Background Previous studies have shown that long-term urate-lowering therapy is required for improvements in gout flare frequency and tophi reduction, and that lower serum uric acid (sUA) levels may result in greater benefit. However, optimal sUA levels to jointly achieve these outcomes within a year using single or combination oral therapies are uncertain.
Objectives To assess the impact of sustained sUA lowering to determine if the magnitude of continual low sUA levels results in greater tophus size reduction and fewer patients experiencing gout flares requiring treatment (GFRT).
Methods Patients, irrespective of treatment assignment, were combined from 3 Phase III clinical studies examining the efficacy of lesinurad, a selective uric acid reabsorption inhibitor (SURI), in combination with a xanthine oxidase inhibitor (allopurinol: CLEAR 1 [NCT01510158], CLEAR 2 [NCT01493531]), or febuxostat: CRYSTAL [NCT01510769]). For this analysis, GFRTs were assessed during the last quarter of study treatment (end of Month 9 to end of Month 12) and reduction in target tophus area (measured using Vernier calipers) was assessed over the duration of the study. Patients were categorized by on-study median sUA levels of ≥6, 5–<6, 4–<5, 3–<4, and <3 mg/dL. On-study median sUA is defined as the median of an individual subject's scheduled post-baseline sUA measurements, regardless of number of post-baseline measurements present.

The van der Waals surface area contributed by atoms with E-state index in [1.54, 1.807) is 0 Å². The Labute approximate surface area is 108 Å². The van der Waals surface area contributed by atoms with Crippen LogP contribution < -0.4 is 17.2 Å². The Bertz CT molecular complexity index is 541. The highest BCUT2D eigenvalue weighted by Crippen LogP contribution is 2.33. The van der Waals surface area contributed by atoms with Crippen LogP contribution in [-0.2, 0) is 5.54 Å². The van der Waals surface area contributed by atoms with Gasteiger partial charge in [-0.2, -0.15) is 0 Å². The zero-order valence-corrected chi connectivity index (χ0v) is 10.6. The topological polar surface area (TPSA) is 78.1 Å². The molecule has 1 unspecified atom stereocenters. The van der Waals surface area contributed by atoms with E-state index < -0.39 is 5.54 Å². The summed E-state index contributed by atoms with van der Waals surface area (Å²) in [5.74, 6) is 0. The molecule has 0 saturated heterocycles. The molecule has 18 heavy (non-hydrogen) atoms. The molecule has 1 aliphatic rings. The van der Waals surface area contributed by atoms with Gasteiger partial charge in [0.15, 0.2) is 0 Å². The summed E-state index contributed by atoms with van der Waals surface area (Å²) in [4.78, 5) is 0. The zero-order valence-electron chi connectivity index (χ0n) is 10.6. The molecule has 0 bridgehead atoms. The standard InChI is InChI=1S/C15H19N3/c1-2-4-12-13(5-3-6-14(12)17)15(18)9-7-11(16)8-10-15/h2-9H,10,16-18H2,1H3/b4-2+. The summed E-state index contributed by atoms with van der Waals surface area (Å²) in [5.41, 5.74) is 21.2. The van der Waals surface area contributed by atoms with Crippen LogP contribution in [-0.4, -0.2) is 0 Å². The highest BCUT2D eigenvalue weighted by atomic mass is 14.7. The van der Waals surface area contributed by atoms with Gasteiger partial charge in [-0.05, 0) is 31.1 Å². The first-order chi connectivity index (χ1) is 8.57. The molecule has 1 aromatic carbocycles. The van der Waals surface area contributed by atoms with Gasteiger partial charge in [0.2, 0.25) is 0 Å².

Results In total, 1537 patients were eligible for analysis; 95% were male, 78% were white, and mean (SD) age was 42 (11) years. A total of 474 patients (30.8%) had ≥1 target tophi that were followed in the studies.
A positive relationship between lower sUA and greater tophus area reduction and GFRT was observed. In patients with ≥1 target tophi at baseline in the 3 studies, those with lowest on-study median sUA levels achieved greatest reduction in tophus area (Fig. 1A). Patients with median sUA <3.0 mg/dL had ∼60% mean reduction in tophus area at Month 12 compared with 28% for those with sUA of 5.0 – <6.0 mg/dL.
Similarly, those with lower sUA levels were less likely to have GFRT. During the last quarter of the study, 12.2% with median sUA <3.0 mg/dL experienced a GFRT, compared with 20.5% with median sUA of 5.0-<6.0 mg/dL (Fig. 1B).
Conclusions These findings demonstrate that degree of clinical benefit (reduction in GFRT or tophus area) within 12 months correlates with the magnitude of sustained sUA lowering using oral sUA-lowering therapy. The results provide additional confirmation of the validity of sUA lowering as a surrogate for clinically meaningful effects in gout patients and point to potential benchmarks. In this context, patients with median sUA <3.0 mg/dL had approximately double the mean reduction in tophus area at Month 12 compared with sUA 5.0 – <6.0 mg/dL and approximately 40% lower GFRT in the last quarter of the study.
Acknowledgements This study was funded by Ardea Biosciences/AstraZeneca. Editorial support was provided by PAREXEL and was funded by AstraZeneca.
Disclosure of Interest R. Terkeltaub Consultant for: Ardea Biosciences, AstraZeneca, Takeda, Relburn, REVIVE, F. Perez-Ruiz Consultant for: Menarini, AstraZeneca, Pfizer, Speakers bureau: Menarini, AstraZeneca, Pfizer, C. Storgard Shareholder of: Ardea Biosciences, Inc., a member of the AstraZeneca Group., Employee of: Ardea Biosciences, Inc., a member of the AstraZeneca Group., M. Fung Employee of: Ardea Biosciences, Inc., a member of the AstraZeneca Group., J. Kopicko Employee of: Ardea Biosciences, Inc., a member of the AstraZeneca Group., N. Dalbeth Grant/research support from: AstraZeneca, Fonterra, Novartis, Speakers bureau: Savient, Menarini, Novartis, Teijin, and Advisory Boards for AstraZeneca, Fonterra, Takeda, Pfizer, Metabolex
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